Can we really afford to retire?

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Gavin and Louise looking at holidays

That’s the question Michael Buerk has been asking those tuning into the second episode of Channel 5’s documentary on our retirement planning.

1.5m of us are working beyond the retirement age with 90% reliant on state benefits alone. One in five of us have no pension at all.

Gavin and Louise have no plans to be working beyond 60. Gavin would like to retire at 55 having been in the army since 1989. This would mean them retiring together.

They are “seizing the day” but they haven’t ever sat down to work out what their dream would cost.

Louise has £22,000 in a pension pot and a buy-to-let income of £400 pm. Gavin has a military pension of £12,000 a year and a lump sum to come.

They are hoping to spend 3 months a year travelling abroad. Having been taken to the travel agent it turns out one holiday in a lifetime in New Zealand would cost them £15,000. They want to spend £10,000 pa but their pension planning tells them their combined holiday budget would be £2,500 – one dream holiday every six years.

You can’t buy a sausage with a brick (the rent trap)

Nearly 4 million Brits plan to sell their properties to fund their retirement. But they will still need to find somewhere to live.

Denni and Graham moved into rented accommodation , having sold their property to buy a salon. They are trapped in the “rent-trap” meaning they are working for their landlord, not their retirement.

Renters are stuck paying more for their rent on falling (real) incomes. The number of older people in the private rented sector has doubled in the last ten years and the vast majority of them are people on low incomes renting in the private sector.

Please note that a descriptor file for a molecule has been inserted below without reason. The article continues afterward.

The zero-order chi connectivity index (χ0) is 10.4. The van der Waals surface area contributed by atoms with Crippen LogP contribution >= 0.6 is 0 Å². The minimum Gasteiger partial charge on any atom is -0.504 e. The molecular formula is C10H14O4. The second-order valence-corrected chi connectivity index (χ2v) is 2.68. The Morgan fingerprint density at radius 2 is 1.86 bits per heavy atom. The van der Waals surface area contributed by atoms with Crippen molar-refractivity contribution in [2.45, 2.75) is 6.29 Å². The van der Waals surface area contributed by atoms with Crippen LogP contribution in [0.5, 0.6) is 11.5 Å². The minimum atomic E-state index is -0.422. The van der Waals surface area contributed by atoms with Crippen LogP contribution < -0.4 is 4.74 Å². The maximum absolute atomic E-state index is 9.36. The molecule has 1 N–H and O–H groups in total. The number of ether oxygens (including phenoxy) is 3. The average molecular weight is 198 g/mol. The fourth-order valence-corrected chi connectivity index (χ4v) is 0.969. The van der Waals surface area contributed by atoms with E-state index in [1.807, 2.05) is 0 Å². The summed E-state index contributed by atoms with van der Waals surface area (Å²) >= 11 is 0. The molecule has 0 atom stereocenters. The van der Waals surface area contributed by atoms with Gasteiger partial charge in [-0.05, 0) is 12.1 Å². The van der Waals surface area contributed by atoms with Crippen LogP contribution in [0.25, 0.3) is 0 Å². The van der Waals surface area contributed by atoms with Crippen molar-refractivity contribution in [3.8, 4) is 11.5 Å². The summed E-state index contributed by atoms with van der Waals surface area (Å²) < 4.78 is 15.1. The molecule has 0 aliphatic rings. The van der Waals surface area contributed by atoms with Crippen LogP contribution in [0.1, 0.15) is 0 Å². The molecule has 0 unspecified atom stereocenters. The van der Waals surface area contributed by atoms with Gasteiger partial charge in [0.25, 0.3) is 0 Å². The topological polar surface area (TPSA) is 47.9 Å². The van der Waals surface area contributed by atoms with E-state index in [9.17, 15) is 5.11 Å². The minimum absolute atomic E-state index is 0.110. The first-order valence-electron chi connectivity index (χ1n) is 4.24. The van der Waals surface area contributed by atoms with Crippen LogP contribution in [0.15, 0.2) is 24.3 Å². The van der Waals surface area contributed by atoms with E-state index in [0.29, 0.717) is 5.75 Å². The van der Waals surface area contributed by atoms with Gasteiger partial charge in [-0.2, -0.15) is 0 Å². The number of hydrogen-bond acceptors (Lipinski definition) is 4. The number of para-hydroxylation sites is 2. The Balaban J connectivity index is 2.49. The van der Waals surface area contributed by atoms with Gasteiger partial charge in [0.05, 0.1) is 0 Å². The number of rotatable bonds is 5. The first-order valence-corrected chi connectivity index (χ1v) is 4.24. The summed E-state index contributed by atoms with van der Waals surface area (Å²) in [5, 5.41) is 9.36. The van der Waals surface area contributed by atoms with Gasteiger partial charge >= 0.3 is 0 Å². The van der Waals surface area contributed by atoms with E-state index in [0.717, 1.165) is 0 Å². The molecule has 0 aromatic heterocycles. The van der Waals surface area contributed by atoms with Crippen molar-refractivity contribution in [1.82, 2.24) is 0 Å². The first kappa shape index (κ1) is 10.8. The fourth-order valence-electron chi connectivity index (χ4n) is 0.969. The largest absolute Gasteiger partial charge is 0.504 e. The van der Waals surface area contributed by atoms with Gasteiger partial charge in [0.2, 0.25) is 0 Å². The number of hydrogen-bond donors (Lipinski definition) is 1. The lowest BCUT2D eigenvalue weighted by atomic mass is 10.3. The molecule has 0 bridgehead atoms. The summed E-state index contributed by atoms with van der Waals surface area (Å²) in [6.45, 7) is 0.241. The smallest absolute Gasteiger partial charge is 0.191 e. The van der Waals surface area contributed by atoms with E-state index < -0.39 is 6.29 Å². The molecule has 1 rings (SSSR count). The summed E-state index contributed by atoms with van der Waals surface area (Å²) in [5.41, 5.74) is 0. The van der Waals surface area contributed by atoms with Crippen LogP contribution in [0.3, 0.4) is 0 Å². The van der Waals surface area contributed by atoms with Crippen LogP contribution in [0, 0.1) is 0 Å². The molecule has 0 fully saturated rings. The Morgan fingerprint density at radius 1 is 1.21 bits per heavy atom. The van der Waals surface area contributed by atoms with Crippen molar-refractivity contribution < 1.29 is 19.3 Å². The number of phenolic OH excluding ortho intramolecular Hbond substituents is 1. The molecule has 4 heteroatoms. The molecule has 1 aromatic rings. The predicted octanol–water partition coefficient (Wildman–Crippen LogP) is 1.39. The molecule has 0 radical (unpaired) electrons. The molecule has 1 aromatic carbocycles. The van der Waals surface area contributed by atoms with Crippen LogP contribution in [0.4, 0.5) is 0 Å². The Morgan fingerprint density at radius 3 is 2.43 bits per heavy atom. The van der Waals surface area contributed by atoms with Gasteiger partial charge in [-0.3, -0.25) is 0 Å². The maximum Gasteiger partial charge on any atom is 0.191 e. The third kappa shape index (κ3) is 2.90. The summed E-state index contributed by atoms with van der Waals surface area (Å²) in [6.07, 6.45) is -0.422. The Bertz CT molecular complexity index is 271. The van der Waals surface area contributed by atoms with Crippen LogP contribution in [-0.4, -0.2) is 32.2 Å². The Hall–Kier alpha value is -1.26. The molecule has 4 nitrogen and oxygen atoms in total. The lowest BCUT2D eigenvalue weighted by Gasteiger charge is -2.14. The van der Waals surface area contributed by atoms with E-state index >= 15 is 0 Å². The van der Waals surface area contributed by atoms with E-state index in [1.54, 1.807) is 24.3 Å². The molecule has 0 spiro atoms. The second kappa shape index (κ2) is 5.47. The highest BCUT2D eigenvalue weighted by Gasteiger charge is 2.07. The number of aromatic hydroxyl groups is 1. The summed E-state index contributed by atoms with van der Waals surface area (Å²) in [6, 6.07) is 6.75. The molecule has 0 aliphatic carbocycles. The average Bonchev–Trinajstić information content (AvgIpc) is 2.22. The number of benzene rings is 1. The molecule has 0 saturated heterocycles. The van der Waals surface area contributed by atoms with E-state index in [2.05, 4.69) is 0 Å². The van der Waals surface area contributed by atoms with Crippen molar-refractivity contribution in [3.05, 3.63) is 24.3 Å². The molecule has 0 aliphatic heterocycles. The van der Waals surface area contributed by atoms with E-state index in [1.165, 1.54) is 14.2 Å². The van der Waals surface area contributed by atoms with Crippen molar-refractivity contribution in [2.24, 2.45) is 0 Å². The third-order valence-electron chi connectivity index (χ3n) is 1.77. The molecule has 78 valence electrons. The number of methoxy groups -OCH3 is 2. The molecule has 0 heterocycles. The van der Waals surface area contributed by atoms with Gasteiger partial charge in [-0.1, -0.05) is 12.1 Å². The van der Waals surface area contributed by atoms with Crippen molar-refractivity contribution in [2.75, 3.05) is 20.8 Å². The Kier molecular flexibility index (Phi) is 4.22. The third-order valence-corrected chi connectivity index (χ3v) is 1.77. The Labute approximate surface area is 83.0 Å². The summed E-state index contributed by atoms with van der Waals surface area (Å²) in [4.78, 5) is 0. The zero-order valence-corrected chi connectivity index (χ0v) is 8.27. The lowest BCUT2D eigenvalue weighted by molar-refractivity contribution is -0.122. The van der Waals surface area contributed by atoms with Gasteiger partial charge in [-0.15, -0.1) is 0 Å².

“Once the kids leave home”

For retiring sergeant- major Gavin White, what’s critical is getting another job when he leaves the army or face a drop in income of £17,500.

Far from retiring when the kids leave home, he is looking at living on subsistence levels – not exploring the joys of the new found freedom .

For Gavin and Louise to retire at 55 and 60 , they could also consider down-sizing.

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Felicity explains it how it is

At least Gavin and Louise have the option to compromise on the dream.

Juggling as a single parent

Single mother 44 Clare Craig splits her time three ways. There’s no money to save for a pension , no money for a holiday and she can’t see beyond the life she’s not properly living on now.

Two thirds of the people who rely on the state pension in retirement are women and most are single.

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Clare has no option to save

The retirement outcomes of single parents are half the comparables of those who spent an equivalent time in a stable relationship.

Can you afford your retirement- now?

Just over half a million of us are approaching their retirement age this year.